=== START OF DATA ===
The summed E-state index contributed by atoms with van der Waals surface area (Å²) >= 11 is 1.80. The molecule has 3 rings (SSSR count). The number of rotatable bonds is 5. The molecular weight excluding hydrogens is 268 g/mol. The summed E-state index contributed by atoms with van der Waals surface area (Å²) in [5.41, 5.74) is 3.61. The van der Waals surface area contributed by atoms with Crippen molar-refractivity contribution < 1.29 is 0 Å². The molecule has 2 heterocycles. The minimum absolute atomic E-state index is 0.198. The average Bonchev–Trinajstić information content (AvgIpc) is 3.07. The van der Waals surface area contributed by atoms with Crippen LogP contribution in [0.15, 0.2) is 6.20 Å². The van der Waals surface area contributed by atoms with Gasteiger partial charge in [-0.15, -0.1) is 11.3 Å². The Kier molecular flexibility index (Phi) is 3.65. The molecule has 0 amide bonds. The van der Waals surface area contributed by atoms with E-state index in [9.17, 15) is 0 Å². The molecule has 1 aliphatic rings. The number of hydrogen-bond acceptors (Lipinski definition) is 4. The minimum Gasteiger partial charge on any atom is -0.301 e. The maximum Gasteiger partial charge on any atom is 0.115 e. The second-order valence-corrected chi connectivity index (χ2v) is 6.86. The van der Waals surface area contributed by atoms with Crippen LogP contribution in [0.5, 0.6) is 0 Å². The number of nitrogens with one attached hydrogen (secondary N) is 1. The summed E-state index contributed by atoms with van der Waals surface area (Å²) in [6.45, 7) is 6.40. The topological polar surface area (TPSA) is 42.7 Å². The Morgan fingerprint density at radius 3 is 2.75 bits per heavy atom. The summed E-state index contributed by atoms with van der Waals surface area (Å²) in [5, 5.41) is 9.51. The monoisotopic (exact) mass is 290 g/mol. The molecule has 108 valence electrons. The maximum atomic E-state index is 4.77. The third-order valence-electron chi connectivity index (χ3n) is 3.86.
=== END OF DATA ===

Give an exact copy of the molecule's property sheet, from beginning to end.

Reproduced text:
The summed E-state index contributed by atoms with van der Waals surface area (Å²) >= 11 is 1.80. The molecule has 3 rings (SSSR count). The number of rotatable bonds is 5. The molecular weight excluding hydrogens is 268 g/mol. The summed E-state index contributed by atoms with van der Waals surface area (Å²) in [5.41, 5.74) is 3.61. The van der Waals surface area contributed by atoms with Crippen molar-refractivity contribution < 1.29 is 0 Å². The molecule has 2 heterocycles. The minimum absolute atomic E-state index is 0.198. The average Bonchev–Trinajstić information content (AvgIpc) is 3.07. The van der Waals surface area contributed by atoms with Crippen LogP contribution in [0.15, 0.2) is 6.20 Å². The van der Waals surface area contributed by atoms with Gasteiger partial charge in [-0.15, -0.1) is 11.3 Å². The Kier molecular flexibility index (Phi) is 3.65. The molecule has 0 amide bonds. The van der Waals surface area contributed by atoms with E-state index in [9.17, 15) is 0 Å². The molecule has 1 aliphatic rings. The number of hydrogen-bond acceptors (Lipinski definition) is 4. The minimum Gasteiger partial charge on any atom is -0.301 e. The maximum Gasteiger partial charge on any atom is 0.115 e. The second-order valence-corrected chi connectivity index (χ2v) is 6.86. The van der Waals surface area contributed by atoms with Crippen LogP contribution in [0.5, 0.6) is 0 Å². The number of nitrogens with one attached hydrogen (secondary N) is 1. The summed E-state index contributed by atoms with van der Waals surface area (Å²) in [6.45, 7) is 6.40. The topological polar surface area (TPSA) is 42.7 Å². The Morgan fingerprint density at radius 3 is 2.75 bits per heavy atom. The summed E-state index contributed by atoms with van der Waals surface area (Å²) in [5, 5.41) is 9.51. The monoisotopic (exact) mass is 290 g/mol. The molecule has 108 valence electrons. The maximum atomic E-state index is 4.77. The third-order valence-electron chi connectivity index (χ3n) is 3.86.